Frankie writes somewhere that “Chomsky is wrong to conclude that content plays no explanatory role in computational cognitive models.” But Chomsky is willing to grant content an auxiliary role in the informal or intuitive presentation of the computational theory. Now Frankie also thinks that cognitive content is not part of the computational model proper, but that there is room for an intentional gloss of computational models. So, the following interesting question arises : to what extent does Frankie really disagree with Chomsky ?

Another really deep and intriguing question is raised, I think, by one feature of Frankie’s deflationary account, which I did not yet mention explicitly. In addition to the computational component in the narrow sense, Frances posits also what she calls an ecological component, which belongs to the computational theory proper in a broad sense. As she puts it, “only in some environments would computing the Laplacian of a Gaussian help an organism to see” (as opposed to doing something else). It is, I think, a deep question whether Frankie’s deflationary account allows her to locate the ecological component within the computational theory proper in the broad sense rather than as part of the commonsense intentional gloss.

With these questions in mind, I am really eager to listen to her four lectures, the first of which is entitled : “Representation in Computational Cognitive Science.”

Pierre Jacob


Philosophers of mind tend to hold one of two views about the existence of mental representations : they are either robustly realist about representations, taking them to have objective reality independent of theorists’ explanatory interests, or they embrace some form of eliminativism. I develop and defend a distinctive ‘third way’, arguing that attributions of content to mental states do not pick out an essential property of mental states, but instead serve various important pragmatic and explanatory purposes. Mental content attributions are best understood as pragmatically motivated glosses.



Representation in Computational Cognitive Science

Remise du Prix Jean-Nicod et cocktail après la conférence

Mardi 16 novembre - 14h30

Ecole normale supérieure, Salle Dussane, 45 rue d’Ulm, 75005 Paris

Much of cognitive neuroscience traffics in representation talk. Computational theories of vision, for example, posit structures that are described as representing edges in the world. Neurons are said to represent elements of their receptive fields. Despite the widespread use of representation talk in computational theorizing there is surprisingly little consensus about how such claims are to be understood. Is representation talk to be taken literally ? Is it just a useful fiction ? I sketch an account of the nature and function of representation in computational cognitive models that rejects both of these views while acknowledging that there is an element of truth in each. According to the deflationary view I defend, representational content serves several important pragmatic purposes, most notably connecting formal computational accounts to cognitive explananda with which we are pretheoretically familiar.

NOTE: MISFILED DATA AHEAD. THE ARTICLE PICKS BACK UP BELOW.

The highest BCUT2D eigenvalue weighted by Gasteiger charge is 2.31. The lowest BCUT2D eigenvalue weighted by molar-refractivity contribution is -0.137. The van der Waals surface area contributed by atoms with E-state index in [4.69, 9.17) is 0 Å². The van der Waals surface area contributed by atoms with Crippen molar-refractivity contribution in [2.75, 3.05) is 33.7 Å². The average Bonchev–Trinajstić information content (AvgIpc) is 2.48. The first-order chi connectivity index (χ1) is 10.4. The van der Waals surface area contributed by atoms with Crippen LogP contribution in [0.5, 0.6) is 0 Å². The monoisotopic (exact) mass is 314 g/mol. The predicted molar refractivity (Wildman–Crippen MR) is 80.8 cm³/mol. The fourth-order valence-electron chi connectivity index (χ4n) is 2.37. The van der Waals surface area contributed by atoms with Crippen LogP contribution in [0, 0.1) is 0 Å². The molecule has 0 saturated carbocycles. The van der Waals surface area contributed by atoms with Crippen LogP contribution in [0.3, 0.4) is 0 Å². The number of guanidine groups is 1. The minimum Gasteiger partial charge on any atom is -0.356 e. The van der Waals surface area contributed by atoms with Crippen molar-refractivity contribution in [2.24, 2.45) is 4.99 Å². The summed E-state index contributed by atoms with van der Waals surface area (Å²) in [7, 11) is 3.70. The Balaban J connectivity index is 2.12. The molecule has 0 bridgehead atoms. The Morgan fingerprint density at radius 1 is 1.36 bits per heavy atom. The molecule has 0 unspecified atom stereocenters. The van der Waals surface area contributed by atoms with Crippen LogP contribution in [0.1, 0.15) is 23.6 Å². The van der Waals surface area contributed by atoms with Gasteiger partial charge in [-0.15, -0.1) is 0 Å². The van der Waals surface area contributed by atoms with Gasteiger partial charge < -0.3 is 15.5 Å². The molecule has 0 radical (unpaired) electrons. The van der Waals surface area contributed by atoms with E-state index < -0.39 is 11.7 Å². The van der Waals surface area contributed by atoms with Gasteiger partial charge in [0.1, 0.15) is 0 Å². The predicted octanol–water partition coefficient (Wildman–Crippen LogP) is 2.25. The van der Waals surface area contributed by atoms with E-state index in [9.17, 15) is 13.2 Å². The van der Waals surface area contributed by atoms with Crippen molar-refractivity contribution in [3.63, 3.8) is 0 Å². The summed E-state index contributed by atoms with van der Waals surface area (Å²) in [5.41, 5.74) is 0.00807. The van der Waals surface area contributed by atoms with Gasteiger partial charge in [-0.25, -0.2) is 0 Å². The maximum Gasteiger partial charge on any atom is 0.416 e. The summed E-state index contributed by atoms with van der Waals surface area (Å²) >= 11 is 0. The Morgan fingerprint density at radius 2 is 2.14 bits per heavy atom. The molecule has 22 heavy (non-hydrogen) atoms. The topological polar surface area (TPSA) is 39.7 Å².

Naturalizing the Mind without Naturalizing Intentionality

Vendredi 19 novembre - 14h

Ecole normale supérieure, Salle des Actes, 45 rue d’Ulm, 75005 Paris

Computational cognitive science aims to provide a naturalistic foundation for theorizing about mental states. It can provide such a foundation only if it makes no essential reference to meaning or content or to intentional processes such as understanding. Philosophers typically assume that computational theories characterize mental states in intentional terms, and they have undertaken to demonstrate how to discharge the commitment to intentionality, by specifying non-intentional and non-semantic sufficient conditions for a mental state to have a determinate content. So far, this so-called naturalization project has not met with success. I argue that computational theories do not need naturalization since they make no essential appeal to meaning or content. Nonetheless, an adequate theory of cognition must maintain contact with the way that we see ourselves as intentional agents. I explain how glossing computational states in representational terms provides the crucial link between the mechanical processes posited in the computational theory and the manifest personal-level, rational capacities that the theory attempts to explain. I argue that in thus reconceiving the project of naturalizing the mind I sketch a more realistic alternative to the traditional naturalization project, one that computational theories are well-placed to satisfy.